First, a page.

Is Clopidogrel Monotherapy Safe After a Month of Dual Antiplatelet Therapy in Diabetic Patients?

Currently, many randomized studies have suggested that short-term dual antiplatelet therapy (DAPT) followed by monotherapy reduces bleeding without increasing major cardiovascular events after percutaneous coronary intervention (PCI). A meta-analysis of six randomized studies has shown this benefit using ticagrelor monotherapy after short DAPT. However, there is no data on the results of clopidogrel monotherapy.

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Researchers conducted an analysis of two multicenter prospective studies from Japan, STOPDAPT-2 (Short and Optimal Duration of Dual Antiplatelet Therapy After Everolimus-Eluting Cobalt-Chromium Stent–2) and STOPDAPT-2 ACS (Short and Optimal Duration of Dual Antiplatelet Therapy After Everolimus-Eluting Cobalt-Chromium Stent–2 for the Patients With ACS).

The aim of this sub-study was to evaluate the short-term safety and efficacy of clopidogrel monotherapy after DAPT in diabetic patients who underwent PCI.

The primary endpoint (PEP) was a composite of cardiovascular death, acute myocardial infarction, defined stent thrombosis, stroke, and major or minor TIMI bleeding at 1 year. The secondary endpoint (SEP) were the PEP items.

Out of all 5997 patients, 33% had diabetes. These patients were randomized to one month of DAPT (n = 1018) or 12 months of DAPT (n = 1012). Mean patient age was 68 years old, and most subjects were male. Themost frequent clinical presentation was ST-segment elevation acute coronary syndrome.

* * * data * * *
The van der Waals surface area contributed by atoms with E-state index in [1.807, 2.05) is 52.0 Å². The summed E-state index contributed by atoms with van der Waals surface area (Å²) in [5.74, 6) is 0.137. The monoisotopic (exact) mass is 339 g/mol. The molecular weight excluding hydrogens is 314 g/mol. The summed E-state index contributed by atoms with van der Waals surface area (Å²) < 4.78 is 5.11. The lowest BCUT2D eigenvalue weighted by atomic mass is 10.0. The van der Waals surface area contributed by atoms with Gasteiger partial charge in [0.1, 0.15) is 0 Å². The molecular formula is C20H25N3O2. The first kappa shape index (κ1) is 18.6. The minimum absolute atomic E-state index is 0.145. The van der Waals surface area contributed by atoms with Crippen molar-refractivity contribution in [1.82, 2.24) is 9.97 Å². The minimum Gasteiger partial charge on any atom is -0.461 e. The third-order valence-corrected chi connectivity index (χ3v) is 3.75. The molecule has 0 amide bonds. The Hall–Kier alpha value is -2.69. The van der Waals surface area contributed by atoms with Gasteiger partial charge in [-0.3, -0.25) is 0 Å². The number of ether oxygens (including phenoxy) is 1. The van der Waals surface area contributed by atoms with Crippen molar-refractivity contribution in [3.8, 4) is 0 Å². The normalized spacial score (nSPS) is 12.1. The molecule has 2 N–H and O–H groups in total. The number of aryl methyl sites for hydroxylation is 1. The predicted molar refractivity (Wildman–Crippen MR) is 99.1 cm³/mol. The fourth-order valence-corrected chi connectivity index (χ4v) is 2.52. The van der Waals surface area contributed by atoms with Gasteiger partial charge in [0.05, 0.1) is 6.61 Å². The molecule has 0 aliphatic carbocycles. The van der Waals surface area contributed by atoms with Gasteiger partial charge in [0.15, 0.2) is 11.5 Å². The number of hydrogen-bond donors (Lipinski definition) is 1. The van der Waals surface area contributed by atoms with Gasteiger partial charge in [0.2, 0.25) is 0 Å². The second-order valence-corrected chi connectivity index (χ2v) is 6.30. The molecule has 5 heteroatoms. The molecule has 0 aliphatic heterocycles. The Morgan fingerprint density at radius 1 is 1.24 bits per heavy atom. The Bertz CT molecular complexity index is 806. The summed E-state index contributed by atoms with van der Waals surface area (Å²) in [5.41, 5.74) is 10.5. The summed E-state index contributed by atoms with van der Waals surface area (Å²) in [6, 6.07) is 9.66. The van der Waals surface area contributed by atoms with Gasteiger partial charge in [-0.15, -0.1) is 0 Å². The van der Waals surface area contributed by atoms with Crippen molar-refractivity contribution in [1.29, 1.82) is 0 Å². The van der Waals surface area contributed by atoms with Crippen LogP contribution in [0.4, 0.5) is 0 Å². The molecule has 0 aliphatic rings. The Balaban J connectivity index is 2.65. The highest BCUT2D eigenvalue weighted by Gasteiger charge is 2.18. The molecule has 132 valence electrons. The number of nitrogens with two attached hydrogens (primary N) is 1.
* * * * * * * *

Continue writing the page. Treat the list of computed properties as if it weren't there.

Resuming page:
Read also: Ticagrelor or Prasugrel Post-PCI in Daily Practice Patients.

The most treated artery was the anterior descending artery. It should be highlighted that, in this study, intravascular imaging was used in 97% of cases, and intravascular ultrasound (IVUS) was the most frequent imaging tool. Clopidogrel was the main antithrombotic treatment, followed by prasugrel.

Results showed that the incidence of the PEP at one year was higher in diabetic patients compared with non-diabetic patients (p = 0.004). When analyzing diabetic patients, there were no differences regarding the PEP between the 1-month DAPT vs. the 12-month DAPT arms (p = 0.55). The same was noted for non-diabetic patients (p = 0.97).

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In terms of bleeding, diabetic patients with 12-month DAPT had significantly more major events than those in the one-month DAPT arm. In non-diabetic patients, there was a non-statistically significant difference between groups.


Clopidogrel monotherapy after 1-month DAPT, compared with 12-month DAPT, showed a decrease in major bleeding without increasing cardiovascular events in diabetic patients.

Dr. Andrés Rodríguez.
Member of the editorial board of

Original Title: Clopidogrel Monotherapy After 1-Month Dual Antiplatelet Therapy in Patients With Diabetes Undergoing Percutaneous Coronary Intervention.

Reference: Ko Yamamoto, MD et al J Am Coll Cardiol Intv 2022.

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